3. A self-tapping service valve fitting for plastic mains comprising a service fitting having a tube, said tube havang a counterbored through bore and a lateral outlet, a lateral tube extending from said lateral outlet, a saddle from which the inner, larger bore of said through bore integrally and symetrically extends, said saddle being complementary to the main to which it is to be secured, said inner, larger bore of said through bore also extending through said saddle, the main contacting surface of said saddle having a seal ring receiving groove about said through bore therethrough, a second saddle complementary to the main, means for clamping said saddles together in main embracing position, a threaded plug threaded in the outer, smaller bore of said through bore, a counterbored circular cutting knife secured at the inner end of, and coaxially with, said threaded plug for cutting a coupon from the main, the larger bore of said knife being more remote from the circular cutting edge, said counterbored knife trapping and retaining the coupon therewithin, thereby providing an outlet bore from the main to said inner larger bore of said through bore, flow communication between said main and said lateral outlet being established when said plug and knife is retracted, a seal ring in said groove providing an effective sealing means between said fitting and the main, a cap threadedly secured on said through bore tube, said plug, knife, and coupon being retained therewithin, and effective O-ring sealing means in the tube end annulus engaging surface of said cap engaged with the end annulus of said through bore tube, both said sealing means providing a leakproof connection between the service main and said lateral outlet tube.

4. The fitting of claim 3, the diameter of said cutting knife being greater than the diameter of said plug.

References Cited by the Examiner UNITED STATES PATENTS 2,287,354 6/1942 Misch 7737 2,793,830 5/1957 Nakaji 13889 X 2,839,075 6/1958 Mueller 137-318 2,972,915 2/1961 Milanovits 7742 FOREIGN PATENTS 1,075,691 1954 France.

837,399 1960 Great Britain.

ISADOR WEIL, Primary Examiner.

Patent Citations
Cited PatentFiling datePublication dateApplicantTitle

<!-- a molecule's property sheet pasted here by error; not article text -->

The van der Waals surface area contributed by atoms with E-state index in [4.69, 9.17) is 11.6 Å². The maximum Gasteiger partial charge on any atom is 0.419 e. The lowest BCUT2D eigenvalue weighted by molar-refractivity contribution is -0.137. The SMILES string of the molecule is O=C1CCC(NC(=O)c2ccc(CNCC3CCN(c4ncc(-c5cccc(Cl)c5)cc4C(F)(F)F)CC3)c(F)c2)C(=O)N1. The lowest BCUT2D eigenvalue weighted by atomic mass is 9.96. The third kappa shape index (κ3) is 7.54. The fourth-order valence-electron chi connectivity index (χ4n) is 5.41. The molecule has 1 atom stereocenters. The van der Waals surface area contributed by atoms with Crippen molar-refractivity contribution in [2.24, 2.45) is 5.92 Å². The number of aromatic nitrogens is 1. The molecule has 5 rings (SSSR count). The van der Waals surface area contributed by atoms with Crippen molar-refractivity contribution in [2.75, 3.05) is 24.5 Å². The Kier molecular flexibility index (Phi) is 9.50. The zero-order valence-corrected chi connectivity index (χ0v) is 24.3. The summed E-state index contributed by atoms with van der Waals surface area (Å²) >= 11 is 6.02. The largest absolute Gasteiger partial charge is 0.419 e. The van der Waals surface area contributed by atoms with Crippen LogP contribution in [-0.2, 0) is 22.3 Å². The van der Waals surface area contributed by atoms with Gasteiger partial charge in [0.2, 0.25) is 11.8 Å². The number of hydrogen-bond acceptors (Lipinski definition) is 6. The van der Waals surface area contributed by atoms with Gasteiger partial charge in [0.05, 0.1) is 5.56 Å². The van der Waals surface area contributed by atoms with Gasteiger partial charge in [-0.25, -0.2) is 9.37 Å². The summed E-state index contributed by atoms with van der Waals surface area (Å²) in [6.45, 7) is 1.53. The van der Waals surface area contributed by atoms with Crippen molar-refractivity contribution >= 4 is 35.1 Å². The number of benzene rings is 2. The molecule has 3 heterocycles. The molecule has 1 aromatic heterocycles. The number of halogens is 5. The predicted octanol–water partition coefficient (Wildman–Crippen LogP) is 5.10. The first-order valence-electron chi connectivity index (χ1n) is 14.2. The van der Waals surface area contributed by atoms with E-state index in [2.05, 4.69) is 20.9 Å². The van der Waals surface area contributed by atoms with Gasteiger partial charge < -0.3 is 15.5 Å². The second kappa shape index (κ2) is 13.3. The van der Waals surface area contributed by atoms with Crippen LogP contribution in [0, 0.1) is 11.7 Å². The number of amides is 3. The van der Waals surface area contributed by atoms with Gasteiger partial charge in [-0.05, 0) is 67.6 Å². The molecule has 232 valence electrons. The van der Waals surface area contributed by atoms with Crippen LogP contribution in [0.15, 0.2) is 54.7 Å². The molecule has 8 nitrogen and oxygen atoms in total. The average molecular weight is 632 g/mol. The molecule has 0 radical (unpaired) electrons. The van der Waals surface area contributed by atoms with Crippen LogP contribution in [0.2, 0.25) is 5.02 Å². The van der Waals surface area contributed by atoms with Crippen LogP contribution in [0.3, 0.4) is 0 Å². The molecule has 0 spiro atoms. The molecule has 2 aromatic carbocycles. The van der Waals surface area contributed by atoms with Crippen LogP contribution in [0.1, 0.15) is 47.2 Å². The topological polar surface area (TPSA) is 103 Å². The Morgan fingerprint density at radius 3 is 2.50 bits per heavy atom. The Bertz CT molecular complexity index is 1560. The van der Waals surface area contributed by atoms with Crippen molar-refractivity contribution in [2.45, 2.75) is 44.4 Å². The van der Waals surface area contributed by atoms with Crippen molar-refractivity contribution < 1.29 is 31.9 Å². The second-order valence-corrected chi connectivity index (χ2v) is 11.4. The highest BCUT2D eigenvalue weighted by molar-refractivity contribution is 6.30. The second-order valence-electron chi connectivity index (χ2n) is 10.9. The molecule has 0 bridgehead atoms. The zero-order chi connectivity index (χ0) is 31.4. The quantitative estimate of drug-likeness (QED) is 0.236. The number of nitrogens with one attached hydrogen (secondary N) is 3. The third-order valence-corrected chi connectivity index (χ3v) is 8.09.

US2287354 *Nov 27, 1939Jun 23, 1942M B Skinner CoGuided pipe cutter
US2793830 *Aug 25, 1952May 28, 1957Central Scientific CoVacuum release valves
US2839075 *Feb 16, 1954Jun 17, 1958Mueller CoService t for plastic mains
US2972915 *Jun 29, 1959Feb 28, 1961M L Mfg CoDrilling machine
FR1075691A * Title not available
GB837399A * Title not available
Referenced by
Citing PatentFiling datePublication dateApplicantTitle
US3342088 *Dec 10, 1964Sep 19, 1967Mueller CoService fitting for connecting mains and service lines or the like
US3411527 *Jun 24, 1966Nov 19, 1968Omco IncBits for pipe punches
US3460553 *Dec 2, 1966Aug 12, 1969Mueller CoMethod and connection for establishing service between a plastic main and plastic service pipe with a plastic service t
US3692044 *Jan 18, 1971Sep 19, 1972Sloane Mfg Co R & GTapping tee
US3771546 *Oct 11, 1972Nov 13, 1973Mueller CoCircular knife cutter for fitting used with plastic main or pipes
US3987276 *May 9, 1975Oct 19, 1976Georg Fischer AktiengesellschaftWelded plastic attachment subassembly
US4067353 *Sep 28, 1976Jan 10, 1978Amp IncorporatedPipeline tap and connecting device
US4076038 *Jan 5, 1976Feb 28, 1978Phillips Petroleum CompanyTapping tee cutter having relieved sidewall
US4258742 *Apr 3, 1979Mar 31, 1981Phillips Petroleum CompanyTapping apparatus
US4515177 *Apr 26, 1983May 7, 1985George Fischer LimitedMolded connection piece
US4540011 *Aug 18, 1983Sep 10, 1985Hotpoint LimitedMethod and device for forming a branch connection in a pipe
US4611624 *Sep 12, 1985Sep 16, 1986Watsco, Inc.Line piercing valve assembly
US4723687 *Mar 7, 1983Feb 9, 1988Franz KuttererTube with screw cap
US4730636 *Nov 19, 1986Mar 15, 1988Perfection CorporationValve and tapping tee apparatus and method
US4809735 *Nov 19, 1987Mar 7, 1989Perfection CorporationValve and tapping tee apparatus and method
US4921004 *Aug 15, 1989May 1, 1990Amtrol Inc.Piercing surge regulator valve and apparatus
US5044393 *Oct 26, 1990Sep 3, 1991Jiles Stephen LShell cutter
Classifications
U.S. Classification137/318, 408/204, 222/83
International ClassificationF16L47/34, F16L47/00
Cooperative ClassificationF16L47/345
European ClassificationF16L47/34B